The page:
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2 April, 2002

The morning starts by waking up in the cold morning, pulling on the bunny boots, eating a bowl of oatmeal, stuffing sleeping bags, tearing down tents and packing sleds. It's time to go to work. It's time to do what we are here to do…. Science. A typical work day needs to be described before further explanation of our measurements are given. There will be detailed lessons on each measurement but for now, the reader needs to understand science and the amount of data that is taken on a science expedition traverse across Alaska.

Imagine a NASCAR race stop pit. The crew is hovering around the car in a mad rush for new tires, checking the engine, fueling up and then zooom the car pulls off. Now parallel this scenario to the SnowSTAR 2002 measurement site. The 6-snowmachine crew pulls up to the site, jumps off the snowmachines, unties and unpacks the sled, the crew takes off with scientific equipment in hand ready to measure the snow. It happens efficiently. The team works as one, as a team.

Matthew has pre-determined the measurement sites by using GPS and topographical maps. The sites are chosen according to vegetation: either tundra or forest. When reaching a site, the wind direction is recorded and the line of measurements that will be taken is determined. A 100-meter tape measurer is pulled out. This meter tape is used to mark the places where the measurements will be taken. Eric takes the magna probe that is attached to the GPS and walks the long line of approximately 1 mile which records at least 200 measurements. Jon runs the magna probe on the 100 meter line which records 201 measurements. I begin digging the 4 snow pits and take 10 Snow-Water-Equivalence samples along the line. Matthew digs the main snow pit and begins making his 100 discrete measurements of things like snow grain-size distribution and density in the pit. Glen and Ken run the light intensity meter which requires the use of the heated sled and computers. It records up to 120,000 measurements of how the sunlight penetrates the snow. After Glen and Ken finish the light intensity meter the pentatrometer is ran which records up to 90,000 snow-hardness measurements. All of these measurements are performed in approximately 2-3 hours at a given site.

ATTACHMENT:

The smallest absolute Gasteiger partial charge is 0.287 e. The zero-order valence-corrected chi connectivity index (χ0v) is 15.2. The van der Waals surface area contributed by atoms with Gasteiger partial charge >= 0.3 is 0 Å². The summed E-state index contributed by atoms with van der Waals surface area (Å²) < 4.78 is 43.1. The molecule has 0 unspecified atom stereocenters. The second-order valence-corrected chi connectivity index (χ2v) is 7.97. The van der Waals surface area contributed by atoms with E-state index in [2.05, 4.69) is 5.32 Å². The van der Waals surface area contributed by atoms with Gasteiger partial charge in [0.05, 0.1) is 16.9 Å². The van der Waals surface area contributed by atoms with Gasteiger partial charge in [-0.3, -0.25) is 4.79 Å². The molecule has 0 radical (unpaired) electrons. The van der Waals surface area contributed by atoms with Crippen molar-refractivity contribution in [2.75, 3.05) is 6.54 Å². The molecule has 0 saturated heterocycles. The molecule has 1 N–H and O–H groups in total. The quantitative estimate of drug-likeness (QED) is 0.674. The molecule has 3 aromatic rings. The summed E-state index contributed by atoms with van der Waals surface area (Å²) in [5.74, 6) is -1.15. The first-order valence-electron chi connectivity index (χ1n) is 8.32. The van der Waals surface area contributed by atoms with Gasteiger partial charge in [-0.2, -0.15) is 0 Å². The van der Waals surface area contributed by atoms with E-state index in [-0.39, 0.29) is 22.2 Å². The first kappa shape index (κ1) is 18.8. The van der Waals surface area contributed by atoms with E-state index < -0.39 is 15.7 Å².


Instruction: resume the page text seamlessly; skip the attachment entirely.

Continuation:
On some days the technical and time consuming chemical samples are also taken at the site.

Now double or triple all of those numbers in a given day because two to three sites are performed each day. All of this work is performed along with traveling up to 20 miles a day on snowmachines. And the end of the day arrives, camp is chosen, sleds are untied, unpacked, an army of 6 people quickly erect two tents, the cook stove and wood stove is set up, snow is melted for water, dinner is fixed, data is processed, journals are written, jokes are told, people depart to beds of sleeping bags. It's been another day of cold science on the Alaska range.

SO WHERE IS MRS. CHEUVRONT???? LET'S PLOT!!! We've made it past the Arctic Circle!!!

Latitude: 66.51964 degrees North

Longitude: 160.18114 degrees west

The shelter was left in the morning and the caravan of snowmachines traveled onward. Two complete sites were finished and we jostled and bumped along the trail. My eyes spotted a fox running across the tundra. It sat upright for a minute and studied us as we studied him. We continued to travel 22 miles across the frozen and snow-covered Selawik lake. The air temperature had dropped and we were surrounded by ice fog. The lake appeared eerie in parts scattered with pressure ridges of ice. The colder temperatures and fog has brought us across the Arctic Circle. We camp tonight at the base of huge snowdrifts, sculpted by the wind. The Arctic is here. I have arrived. It has greeted me with cold.

Temp max: -2 degrees Celsius

Temp min: -11 degrees Celsius

Footprints in the fog marked our path to the Arctic.

A cabin that provided us much needed shelter along the trail to Selawik.

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